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Courtney and Joel are expecting a baby next month, and although they have agreed on a girl’s name together, are having more difficulty deciding on a name for a boy.

Courtney thinks of her name as “typically 1980s”, and has often had to share her name with someone in her classroom or workplace, so she likes the idea of her child having something a bit more unusual so they can have their name to themselves. However, Joel thinks that unusual names can be a burden for a child, and would prefer something reasonably common.

Meaning is extremely important to Courtney, and she wants the name to be relevant to their lives: they already have a son named Israel, which has a strong meaning, and reflects their faith.

Should they have another boy, Courtney’s choice for their son’s name is Arrow. She likes that it’s a unique name, and has connotations of strength; there are several Bible verses she likes about arrows, so that it would seem to be another name with a religious meaning. Joel worries that Arrow is just too different.

Courtney wants to know if Arrow is too unusual, and whether people think Israel and Arrow would work as a brotherly sibset?

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It’s the age old debate on baby names – should our children’s names make them stand out, or fit in? Most of us want something in the middle, and agonise over finding a name that manages to both stand out and fit in simultaneously.

And of course everyone has their own opinion on what makes a baby name “too unusual”. Some people think even Top 100 names are a little out there, while others think almost any name they’ve ever seen on a real person is “too common”.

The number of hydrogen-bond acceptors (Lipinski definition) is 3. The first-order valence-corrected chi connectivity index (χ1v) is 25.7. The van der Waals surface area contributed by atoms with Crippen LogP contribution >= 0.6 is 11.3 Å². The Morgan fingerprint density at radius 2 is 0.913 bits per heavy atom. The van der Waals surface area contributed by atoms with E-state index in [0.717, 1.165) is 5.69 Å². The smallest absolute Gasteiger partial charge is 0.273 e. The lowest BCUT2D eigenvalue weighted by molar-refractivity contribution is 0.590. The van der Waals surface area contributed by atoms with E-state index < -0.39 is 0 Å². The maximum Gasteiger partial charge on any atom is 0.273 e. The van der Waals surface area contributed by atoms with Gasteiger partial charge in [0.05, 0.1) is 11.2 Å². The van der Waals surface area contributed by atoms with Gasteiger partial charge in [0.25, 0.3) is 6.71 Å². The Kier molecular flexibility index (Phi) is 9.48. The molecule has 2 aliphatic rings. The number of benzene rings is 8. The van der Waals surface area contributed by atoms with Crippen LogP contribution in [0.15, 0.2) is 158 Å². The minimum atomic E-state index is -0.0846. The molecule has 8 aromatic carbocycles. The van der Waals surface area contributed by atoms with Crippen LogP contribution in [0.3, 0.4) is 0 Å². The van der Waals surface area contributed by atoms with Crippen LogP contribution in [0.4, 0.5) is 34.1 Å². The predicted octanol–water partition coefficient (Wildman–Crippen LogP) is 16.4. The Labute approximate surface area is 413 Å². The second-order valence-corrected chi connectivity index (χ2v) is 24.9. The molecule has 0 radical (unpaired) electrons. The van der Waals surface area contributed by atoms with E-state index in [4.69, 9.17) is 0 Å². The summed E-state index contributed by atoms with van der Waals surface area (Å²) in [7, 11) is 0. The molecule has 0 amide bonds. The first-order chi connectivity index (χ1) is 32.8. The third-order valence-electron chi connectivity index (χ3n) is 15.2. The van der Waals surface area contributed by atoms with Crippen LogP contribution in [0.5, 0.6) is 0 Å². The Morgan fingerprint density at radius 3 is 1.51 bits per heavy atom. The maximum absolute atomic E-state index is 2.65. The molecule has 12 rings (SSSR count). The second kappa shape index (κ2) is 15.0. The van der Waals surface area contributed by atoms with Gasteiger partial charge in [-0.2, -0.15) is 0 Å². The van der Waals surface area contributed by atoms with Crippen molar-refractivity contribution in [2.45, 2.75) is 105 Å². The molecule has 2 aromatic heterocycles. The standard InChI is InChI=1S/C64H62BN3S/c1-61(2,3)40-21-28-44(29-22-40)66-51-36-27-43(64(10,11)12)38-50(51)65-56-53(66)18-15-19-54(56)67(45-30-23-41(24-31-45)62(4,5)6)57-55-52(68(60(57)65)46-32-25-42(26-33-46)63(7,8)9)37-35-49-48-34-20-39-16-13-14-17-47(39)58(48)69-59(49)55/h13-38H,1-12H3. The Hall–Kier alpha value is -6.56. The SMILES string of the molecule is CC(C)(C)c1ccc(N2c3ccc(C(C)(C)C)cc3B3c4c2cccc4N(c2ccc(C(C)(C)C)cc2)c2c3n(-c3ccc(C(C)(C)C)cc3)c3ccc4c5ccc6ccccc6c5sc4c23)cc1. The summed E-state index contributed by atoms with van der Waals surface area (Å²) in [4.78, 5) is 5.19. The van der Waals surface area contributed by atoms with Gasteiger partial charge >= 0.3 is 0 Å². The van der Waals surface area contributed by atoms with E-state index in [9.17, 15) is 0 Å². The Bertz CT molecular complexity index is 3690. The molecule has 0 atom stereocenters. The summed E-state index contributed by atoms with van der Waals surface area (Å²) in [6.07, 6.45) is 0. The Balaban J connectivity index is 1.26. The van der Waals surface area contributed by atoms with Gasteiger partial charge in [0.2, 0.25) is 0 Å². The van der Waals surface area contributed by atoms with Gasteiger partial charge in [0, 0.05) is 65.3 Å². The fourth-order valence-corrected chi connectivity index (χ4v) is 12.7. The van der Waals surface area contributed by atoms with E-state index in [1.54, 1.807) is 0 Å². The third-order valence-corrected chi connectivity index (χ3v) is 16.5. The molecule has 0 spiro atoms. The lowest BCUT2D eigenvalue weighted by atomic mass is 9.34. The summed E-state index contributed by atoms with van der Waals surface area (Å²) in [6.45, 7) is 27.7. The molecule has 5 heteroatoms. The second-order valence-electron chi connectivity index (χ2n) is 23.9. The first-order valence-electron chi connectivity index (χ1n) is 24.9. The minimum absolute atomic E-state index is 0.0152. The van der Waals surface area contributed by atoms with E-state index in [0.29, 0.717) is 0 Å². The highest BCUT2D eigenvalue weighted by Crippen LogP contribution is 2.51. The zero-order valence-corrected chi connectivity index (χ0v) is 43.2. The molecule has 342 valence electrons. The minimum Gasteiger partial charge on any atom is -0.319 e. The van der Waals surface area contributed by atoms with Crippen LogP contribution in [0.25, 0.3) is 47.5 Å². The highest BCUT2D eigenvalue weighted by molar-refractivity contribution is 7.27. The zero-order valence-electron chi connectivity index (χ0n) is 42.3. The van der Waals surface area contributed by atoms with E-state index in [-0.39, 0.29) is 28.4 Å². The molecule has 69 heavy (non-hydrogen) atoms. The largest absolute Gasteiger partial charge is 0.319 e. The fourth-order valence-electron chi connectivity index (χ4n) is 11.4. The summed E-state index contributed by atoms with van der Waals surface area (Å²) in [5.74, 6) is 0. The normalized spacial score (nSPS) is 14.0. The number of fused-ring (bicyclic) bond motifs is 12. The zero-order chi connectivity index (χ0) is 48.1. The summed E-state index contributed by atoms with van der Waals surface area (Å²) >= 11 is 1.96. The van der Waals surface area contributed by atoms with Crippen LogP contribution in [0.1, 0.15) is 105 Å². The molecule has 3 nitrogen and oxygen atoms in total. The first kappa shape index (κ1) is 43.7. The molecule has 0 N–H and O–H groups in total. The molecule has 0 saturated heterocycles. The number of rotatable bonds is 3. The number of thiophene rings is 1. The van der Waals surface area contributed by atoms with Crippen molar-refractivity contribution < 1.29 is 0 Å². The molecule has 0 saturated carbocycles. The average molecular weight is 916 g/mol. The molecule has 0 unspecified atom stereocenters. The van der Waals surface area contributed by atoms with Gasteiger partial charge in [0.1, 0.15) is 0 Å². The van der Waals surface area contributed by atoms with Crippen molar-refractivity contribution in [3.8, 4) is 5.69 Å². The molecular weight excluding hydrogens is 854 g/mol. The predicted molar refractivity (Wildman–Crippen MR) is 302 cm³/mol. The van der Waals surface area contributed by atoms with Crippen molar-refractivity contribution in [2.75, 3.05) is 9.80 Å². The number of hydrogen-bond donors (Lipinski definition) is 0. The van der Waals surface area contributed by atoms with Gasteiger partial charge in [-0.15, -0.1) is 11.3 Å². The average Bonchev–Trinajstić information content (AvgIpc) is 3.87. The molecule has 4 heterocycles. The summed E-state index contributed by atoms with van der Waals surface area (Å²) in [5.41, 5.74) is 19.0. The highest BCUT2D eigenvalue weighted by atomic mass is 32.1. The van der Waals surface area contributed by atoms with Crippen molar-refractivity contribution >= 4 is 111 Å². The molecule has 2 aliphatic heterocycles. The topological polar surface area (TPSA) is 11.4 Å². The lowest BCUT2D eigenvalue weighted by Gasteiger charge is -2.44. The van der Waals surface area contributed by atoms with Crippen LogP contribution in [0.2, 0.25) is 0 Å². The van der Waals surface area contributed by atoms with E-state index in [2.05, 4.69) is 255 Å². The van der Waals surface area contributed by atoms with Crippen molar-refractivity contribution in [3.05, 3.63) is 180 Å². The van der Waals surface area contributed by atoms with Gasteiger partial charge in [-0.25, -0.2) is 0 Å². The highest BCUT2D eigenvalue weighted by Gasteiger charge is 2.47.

Although you say that you and Joel are at odds when it comes to unusual names, it seems to me Joel must be fairly open-minded. You have a son named Israel, and that is not a common name in Australia – although it’s not unheard of, and famous people like Israel Folau give it plenty of publicity, I estimate there would be less than six Israels born in any state per year. That’s quite a low amount.

Perhaps Joel liked Israel because it’s a name from the Bible, with a history of many thousands of years, so that everyone has heard of Israel, even if they don’t know anyone with the name. Maybe it hit a sweet spot, so that Israel was neither too common for you, nor too strange for Joel.

Arrow is even less common than Israel, but it’s not unheard of as a baby name. I have seen a few children named Arrow, and it’s getting some use as a middle name – including Bobby Arrow, the son of radio host Tim Ross. The name does have some history, being used since the 18th century, and can be found in Australian historical records from the 19th century, although mostly as a middle name – there are only a couple of people with the first name Arrow.

To me, a name that is very rare is not necessarily a “weird” name. A couple of weeks ago, a blog reader named Michelle asked about two rare girls’ names her partner was keen on, Maida and Maeva. I have seen even less children with these names than those called Arrow (in fact, I’ve seen exactly zero babies named Maida or Maeva), but they fit in really well with current trends in girls names, and would not seem strange amongst classmates named Maeve, Mia, Maya, and Mae.

That’s a good way to get a baby name that’s both uncommon but not too strange – find one that is in rare use, but fits in with contemporary name trends. It may get attention for being out of the ordinary, but hopefully most people will find it refreshing rather than confronting. Could Arrow be one of those rare-yet-on-trend names?